As shown in FIG. 5, the breath deflector kit 100 may further include a set of swatches 110 formed of the insulative material from which piece 12 is formed and may further include additional adhesive strips 70. Swatches 110 are preferably of a different shape (such as a square shape) than the pieces 12 so that the swatches 110 may be distinguished from the pieces 12. Swatches 110 are included for attachment to exposed skin, such as shown in FIGS. 3 and 6. For example, a snowmobiler may remove the visor 36 of the helmet 30 and wear goggles 112. The goggles 112 may have a resilient portion or seal 114 about the lens 116. The goggles 112 may be conventional ski goggles. Even wearing a mask, such as a sock mask 118, the snowmobiler wearing the goggles 112 may have exposed skin. In such a case, swatches 110 may be applied to the exposed skin with the adhesive strips 70. The adhesive strips 70 may be applied about the periphery of the swatch 110 to be affixed to the skin, or may cover one entire face of the swatch 110.
In operation, the face may first be cleaned to remove oil from the skin. Then, a mask, such as the sock mask 118 is optionally pulled over the head. Then, one of the faces 76 is peeled off the adhesive strip or seal 70 and the exposed adhesive 74 of the seal 70 is applied to the proximal end portion 78 of the piece 12. Pressure, such as with a finger, is then applied to the backing 76 which remains on the seal 70 or to the opposite face of the piece 12 to affix the seal 70 to the piece 12. Then the backing 76 which remains on the seal 70 is peeled off and the piece 12 is centered on the nose bridge 26. Then pressure, such as with a finger, is applied to the outside face of the piece 12 along the seal 70 to affix the breath deflector 10 to the face 16. Then the helmet 30 is pulled over the head and subsequently, if the driver wears glasses, the glasses 32 are put on through the open area of the helmet 30 which the visor 36 covers. The visor 36 is swung down and the driver is ready for fog-free snowmobiling. The process is reversed for removal of the breath deflector 10.
During snowmobiling or some other activity where helmets are used, such as motorcross or autoracing, the seal 70 and piece 12 are substantially moisture and air tight, and the seal 70 is of a sufficient length to extend between the outer corner edge portions 24 and 27 of the eyes 20 and 22 so as to minimize a fogging of the lens 84 of the glasses 32 or a fogging of other vision means such as the goggles 112 or a visor 36 of the helmet 30.
After such activity, the breath deflector 10 may be easily removed, stuck on the top of the helmet 30 during a break in the activity, removed from the helmet 30, and reapplied to the face 16. If the seal 70 breaks down, another seal 70 may be reapplied over the existing seal 70. After use, the breath deflector 70 may be disposed of, and hence the breath deflector 10 is sanitary.
In another use of the invention, as shown in FIG. 7, the breath deflector 10 may be worn under a sock mask 118. Sock mask 118 is preferably formed of a breathable, insulative, flexible material such as wool. The length of the mask 118 is sufficient to cover the head and neck and come to rest on the shoulders. The sock mask 118 is tube like. The sock mask 118 includes an opening 120 for the eyes only. It should be noted that, if desired, the breath deflector piece 12 may be sewn or otherwise affixed to the inner side of the mask 118.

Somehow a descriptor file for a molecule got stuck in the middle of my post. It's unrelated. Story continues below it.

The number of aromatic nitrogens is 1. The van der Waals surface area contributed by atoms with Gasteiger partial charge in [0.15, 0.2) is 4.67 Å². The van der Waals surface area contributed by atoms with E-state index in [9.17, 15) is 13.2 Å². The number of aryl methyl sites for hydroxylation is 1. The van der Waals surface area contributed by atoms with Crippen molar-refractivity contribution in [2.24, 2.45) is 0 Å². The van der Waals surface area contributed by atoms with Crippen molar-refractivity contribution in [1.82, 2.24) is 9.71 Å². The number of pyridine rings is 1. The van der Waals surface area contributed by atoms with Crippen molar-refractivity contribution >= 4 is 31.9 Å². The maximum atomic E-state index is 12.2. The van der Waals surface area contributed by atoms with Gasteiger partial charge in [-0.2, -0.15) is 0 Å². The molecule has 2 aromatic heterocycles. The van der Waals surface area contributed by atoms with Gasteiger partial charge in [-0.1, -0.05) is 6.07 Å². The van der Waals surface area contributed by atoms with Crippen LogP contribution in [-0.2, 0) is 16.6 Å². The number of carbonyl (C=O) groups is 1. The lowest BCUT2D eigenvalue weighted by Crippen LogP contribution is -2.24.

Thus since the invention disclosed herein may be embodied in other specific forms without departing from the spirit or general characteristics thereof, some of which forms have been indicated, the embodiments described herein are to be considered in all respects illustrative and not restrictive. The scope of the invention is to be indicated by the appended claims, rather than by the foregoing description, and all changes which come within the meaning and range of equivalents of the claims are intended to be embraced therein.
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|U.S. Classification||2/424, 2/173, 128/206.25, 351/158, 2/9, 2/435, 128/863, 128/206.14|
|International Classification||A42B1/04, A42B3/10, A61F9/02|
|Cooperative Classification||A61F9/029, A42B1/046, A42B3/10|
|European Classification||A42B1/04D, A42B3/10|
|Feb 25, 2002||FPAY||Fee payment|
Year of fee payment: 4
|Feb 10, 2006||FPAY||Fee payment|
Year of fee payment: 8
|Feb 11, 2010||FPAY||Fee payment|
Year of fee payment: 12
|May 21, 2010||AS||Assignment|
Owner name: RONCO CONCEPTS, INC.,MINNESOTA
Free format text: ASSIGNMENT OF ASSIGNORS INTEREST;ASSIGNOR:MATICH, RONALD D.;REEL/FRAME:024423/0863
Effective date: 20100510
Owner name: RONCO CONCEPTS, INC., MINNESOTA
Free format text: ASSIGNMENT OF ASSIGNORS INTEREST;ASSIGNOR:MATICH, RONALD D.;REEL/FRAME:024423/0863
Effective date: 20100510
|Mar 29, 2012||AS||Assignment|
Owner name: RONCO CONCEPTS, INC., MINNESOTA
Free format text: THE NATURE OF CONVEYANCE IS CORRECTING TITLE ON THE INSIDE BOTTOM OF ASSIGNMENT DOCUMENT SUCH THAT THE TITE OF RONALD D. MATICH, THE ASSIGNOR IS CORRECTED TO "APPLICANT/INVENTOR" FROM "PRESIDENT, RONCO CONCEPTS, INC." PREVIOUSLY RECORDED ON REEL 024423 FRAME 0863. ASSIGNOR HEREBY CONFIRMS THE CONVEYANCE TO RONCO CONCEPTS, INC;ASSIGNOR:MATICH, RONALD D.;REEL/FRAME:028069/0303
Effective date: 20120317